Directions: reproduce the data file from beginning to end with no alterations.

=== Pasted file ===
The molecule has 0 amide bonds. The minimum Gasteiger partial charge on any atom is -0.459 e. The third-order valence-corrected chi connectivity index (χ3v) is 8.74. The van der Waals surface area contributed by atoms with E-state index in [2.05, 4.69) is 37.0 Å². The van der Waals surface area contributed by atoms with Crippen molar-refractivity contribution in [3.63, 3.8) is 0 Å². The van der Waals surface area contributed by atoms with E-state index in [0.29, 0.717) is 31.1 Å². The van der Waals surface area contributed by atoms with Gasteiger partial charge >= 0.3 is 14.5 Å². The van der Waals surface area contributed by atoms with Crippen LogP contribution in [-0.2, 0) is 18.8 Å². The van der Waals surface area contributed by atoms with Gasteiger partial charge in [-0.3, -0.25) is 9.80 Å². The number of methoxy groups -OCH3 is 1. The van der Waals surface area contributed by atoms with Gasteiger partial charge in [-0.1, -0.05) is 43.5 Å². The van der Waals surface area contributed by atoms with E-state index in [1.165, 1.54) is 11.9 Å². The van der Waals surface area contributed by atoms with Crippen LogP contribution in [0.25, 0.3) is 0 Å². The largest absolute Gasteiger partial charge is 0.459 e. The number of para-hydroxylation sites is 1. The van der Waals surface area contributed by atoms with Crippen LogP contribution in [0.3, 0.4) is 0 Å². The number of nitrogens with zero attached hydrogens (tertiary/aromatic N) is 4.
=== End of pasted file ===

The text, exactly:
The molecule has 0 amide bonds. The minimum Gasteiger partial charge on any atom is -0.459 e. The third-order valence-corrected chi connectivity index (χ3v) is 8.74. The van der Waals surface area contributed by atoms with E-state index in [2.05, 4.69) is 37.0 Å². The van der Waals surface area contributed by atoms with Crippen molar-refractivity contribution in [3.63, 3.8) is 0 Å². The van der Waals surface area contributed by atoms with E-state index in [0.29, 0.717) is 31.1 Å². The van der Waals surface area contributed by atoms with Gasteiger partial charge >= 0.3 is 14.5 Å². The van der Waals surface area contributed by atoms with Crippen LogP contribution in [-0.2, 0) is 18.8 Å². The van der Waals surface area contributed by atoms with Gasteiger partial charge in [-0.3, -0.25) is 9.80 Å². The number of methoxy groups -OCH3 is 1. The van der Waals surface area contributed by atoms with Gasteiger partial charge in [-0.1, -0.05) is 43.5 Å². The van der Waals surface area contributed by atoms with E-state index in [1.165, 1.54) is 11.9 Å². The van der Waals surface area contributed by atoms with Crippen LogP contribution in [0.25, 0.3) is 0 Å². The largest absolute Gasteiger partial charge is 0.459 e. The number of para-hydroxylation sites is 1. The van der Waals surface area contributed by atoms with Crippen LogP contribution in [0.3, 0.4) is 0 Å². The number of nitrogens with zero attached hydrogens (tertiary/aromatic N) is 4.